Turkey removes pro-Kurdish mayors, arrests more than 400

Interior ministry says it has cases against the mayors for ‘spreading propaganda’ and being members of the banned PKK.

HDP Party Turkey
The Turkish government has long accused pro-Kurdish HDP of having links to the outlawed PKK [File: Sertac Kayar/Reuters]

The Turkish government has removed three mayors from office over alleged links to a Kurdish armed group as authorities arrested more than 400 people amid a deepening crackdown on a pro-Kurdish party.

The mayors of Diyarbakir, Mardin and Van provinces in eastern Turkey – all members of the People’s Democratic Party (HDP) elected in March – were suspended on Monday.

The Ministry of the Interior said it had active cases against them for “spreading propaganda” or being members of a “terrorist” organisation.

Al Jazeera’s Sinem Koseoglu, reporting from Istanbul, said the mayors have also been accused of diverting money and resources from their municipalities to support the outlawed Kurdistan Workers’ Party (PKKagenda.

President Recep Tayyip Erdogan has repeatedly claimed that the HDP has ties to the PKK, which has fought a bloody armed campaign against the Turkish state for much of the past 35 years.


The PKK is designated as a “terrorist” organisation by Turkey, the United States and the European Union.

Erdogan had warned ahead of nationwide local elections in March that elected officials would be removed if they were found to have connections to the PKK.

The Ministry of the Interior said the mayors’ roles would be taken over by their provincial governors, who are appointed by the central government.

Diyarbakir Mayor Selcuk Mizrakli told reporters outside the municipal building that the move “disregards the will of the people”. 

‘Vile coup’

The cases against Mizrakli and Van Mayor Bedia Ozgokce Ertan date back to their time as members of parliament.

The Ministry of the Interior in a statement accused the mayors of supporting the PKK through their actions and behaviour “rather than meeting the needs of citizens”.

The HDP denies any links to the PKK but has tried to broker peace talks between the fighters and the government.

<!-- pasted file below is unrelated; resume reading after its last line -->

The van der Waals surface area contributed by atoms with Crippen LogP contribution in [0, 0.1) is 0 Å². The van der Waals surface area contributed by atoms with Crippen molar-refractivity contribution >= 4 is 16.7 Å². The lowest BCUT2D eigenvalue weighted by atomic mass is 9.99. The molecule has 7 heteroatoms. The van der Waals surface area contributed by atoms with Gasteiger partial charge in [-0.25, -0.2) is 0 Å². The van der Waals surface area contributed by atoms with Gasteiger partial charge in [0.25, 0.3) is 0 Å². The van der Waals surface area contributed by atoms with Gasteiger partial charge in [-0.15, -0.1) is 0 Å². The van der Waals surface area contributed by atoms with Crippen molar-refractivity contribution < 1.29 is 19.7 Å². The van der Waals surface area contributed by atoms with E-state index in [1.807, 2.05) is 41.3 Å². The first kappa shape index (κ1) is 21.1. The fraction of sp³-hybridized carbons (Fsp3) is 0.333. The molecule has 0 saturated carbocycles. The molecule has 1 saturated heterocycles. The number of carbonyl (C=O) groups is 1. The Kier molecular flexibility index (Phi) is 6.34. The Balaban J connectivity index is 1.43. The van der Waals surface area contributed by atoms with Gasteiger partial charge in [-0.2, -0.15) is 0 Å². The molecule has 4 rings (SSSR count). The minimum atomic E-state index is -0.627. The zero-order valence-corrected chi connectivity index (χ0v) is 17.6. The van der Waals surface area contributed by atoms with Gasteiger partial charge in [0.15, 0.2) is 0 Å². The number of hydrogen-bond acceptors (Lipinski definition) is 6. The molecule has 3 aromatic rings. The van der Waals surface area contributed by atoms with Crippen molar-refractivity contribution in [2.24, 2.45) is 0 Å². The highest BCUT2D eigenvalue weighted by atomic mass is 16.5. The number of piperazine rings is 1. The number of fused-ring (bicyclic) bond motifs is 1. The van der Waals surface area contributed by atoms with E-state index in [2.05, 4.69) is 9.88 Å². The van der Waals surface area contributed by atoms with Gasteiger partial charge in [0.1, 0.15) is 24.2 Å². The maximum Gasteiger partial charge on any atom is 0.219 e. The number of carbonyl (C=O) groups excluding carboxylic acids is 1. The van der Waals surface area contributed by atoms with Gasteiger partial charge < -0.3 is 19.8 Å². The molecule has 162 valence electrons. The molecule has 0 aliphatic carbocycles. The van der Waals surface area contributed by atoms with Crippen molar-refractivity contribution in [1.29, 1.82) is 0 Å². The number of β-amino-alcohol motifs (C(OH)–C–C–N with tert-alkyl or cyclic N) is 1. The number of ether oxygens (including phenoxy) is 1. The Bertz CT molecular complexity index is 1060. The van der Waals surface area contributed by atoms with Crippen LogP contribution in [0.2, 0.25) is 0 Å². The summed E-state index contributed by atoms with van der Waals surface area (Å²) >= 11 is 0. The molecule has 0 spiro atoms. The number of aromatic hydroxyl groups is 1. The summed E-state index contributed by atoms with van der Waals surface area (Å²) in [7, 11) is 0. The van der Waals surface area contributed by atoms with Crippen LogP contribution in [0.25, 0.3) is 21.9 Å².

Hundreds of its members and around 40 of its mayors are currently in detention.

The former HDP head, Selahattin Demirtas, has been in prison since November 2016 – a case that has been criticised by the European Court of Human Rights.

The government launched a crackdown on opposition politicians as well as the public sector, media and civil society following a failed coup in July 2016.

Although the coup was not directly linked to the Kurdish issue, the crackdown saw 95 of the 102 pro-Kurdish mayors removed from their posts and replaced with central government appointees. 

HDP legislator Garo Paylan said on Monday that all parties and the public must oppose this “vile coup”.

“Remaining silent will mean Ankara, Istanbul next,” he said on Twitter, referring to the fact that the ruling party lost control of Turkey’s two largest cities this year.

Hundreds arrested

Turkish police also carried out raids across 29 provinces on Monday, including Diyarbakir, Mardin and Van, detaining at least 418 suspects over alleged PKK ties, the interior ministry said.

In Diyarbakir, the municipality building was cordoned off by police, a correspondent from AFP news agency said, with employees being searched by officers as they entered.

The sacked mayors had won with large majorities in the elections held in March.


Mizrakli won in Diyarbakir with 63 percent of the vote, Turk won in Mardin with 56 percent and Ertan took Van with 54 percent.

The HDP said in a statement that the decision was “clearly a hostile move” against the Kurds and called for solidarity between all “democratic forces”.

There was also criticism from the new Istanbul mayor, Ekrem Imamoglu of the main opposition Republican People’s Party (CHP), who was forced to rerun his own campaign this year after being controversially stripped of his initial victory.

“Ignoring the will of the people is unacceptable,” Imamoglu wrote on Twitter

Source: Al Jazeera, News Agencies